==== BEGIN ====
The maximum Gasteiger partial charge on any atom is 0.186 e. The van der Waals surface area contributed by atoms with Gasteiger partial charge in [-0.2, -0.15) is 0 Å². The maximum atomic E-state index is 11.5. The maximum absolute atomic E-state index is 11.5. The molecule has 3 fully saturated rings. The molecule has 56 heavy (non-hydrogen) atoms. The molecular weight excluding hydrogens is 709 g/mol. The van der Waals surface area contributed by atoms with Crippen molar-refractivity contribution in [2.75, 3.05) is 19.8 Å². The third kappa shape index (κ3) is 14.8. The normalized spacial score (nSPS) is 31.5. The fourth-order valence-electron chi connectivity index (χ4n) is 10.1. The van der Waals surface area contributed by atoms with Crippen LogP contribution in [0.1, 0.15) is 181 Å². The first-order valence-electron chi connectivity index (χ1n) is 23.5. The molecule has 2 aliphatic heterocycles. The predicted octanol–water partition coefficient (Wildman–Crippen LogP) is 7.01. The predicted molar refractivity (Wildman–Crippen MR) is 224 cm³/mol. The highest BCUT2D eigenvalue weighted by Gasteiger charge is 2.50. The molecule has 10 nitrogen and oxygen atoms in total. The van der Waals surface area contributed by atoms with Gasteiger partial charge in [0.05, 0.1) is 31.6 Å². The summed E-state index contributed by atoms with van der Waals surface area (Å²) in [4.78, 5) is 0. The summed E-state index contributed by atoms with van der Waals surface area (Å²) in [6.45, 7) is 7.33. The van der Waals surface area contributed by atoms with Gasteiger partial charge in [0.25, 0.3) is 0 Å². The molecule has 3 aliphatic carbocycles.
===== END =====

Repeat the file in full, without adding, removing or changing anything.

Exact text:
The maximum Gasteiger partial charge on any atom is 0.186 e. The van der Waals surface area contributed by atoms with Gasteiger partial charge in [-0.2, -0.15) is 0 Å². The maximum atomic E-state index is 11.5. The maximum absolute atomic E-state index is 11.5. The molecule has 3 fully saturated rings. The molecule has 56 heavy (non-hydrogen) atoms. The molecular weight excluding hydrogens is 709 g/mol. The van der Waals surface area contributed by atoms with Crippen molar-refractivity contribution in [2.75, 3.05) is 19.8 Å². The third kappa shape index (κ3) is 14.8. The normalized spacial score (nSPS) is 31.5. The fourth-order valence-electron chi connectivity index (χ4n) is 10.1. The van der Waals surface area contributed by atoms with Crippen LogP contribution in [0.1, 0.15) is 181 Å². The first-order valence-electron chi connectivity index (χ1n) is 23.5. The molecule has 2 aliphatic heterocycles. The predicted octanol–water partition coefficient (Wildman–Crippen LogP) is 7.01. The predicted molar refractivity (Wildman–Crippen MR) is 224 cm³/mol. The highest BCUT2D eigenvalue weighted by Gasteiger charge is 2.50. The molecule has 10 nitrogen and oxygen atoms in total. The van der Waals surface area contributed by atoms with Gasteiger partial charge in [0.05, 0.1) is 31.6 Å². The summed E-state index contributed by atoms with van der Waals surface area (Å²) in [4.78, 5) is 0. The summed E-state index contributed by atoms with van der Waals surface area (Å²) in [6.45, 7) is 7.33. The van der Waals surface area contributed by atoms with Gasteiger partial charge in [0.25, 0.3) is 0 Å². The molecule has 3 aliphatic carbocycles.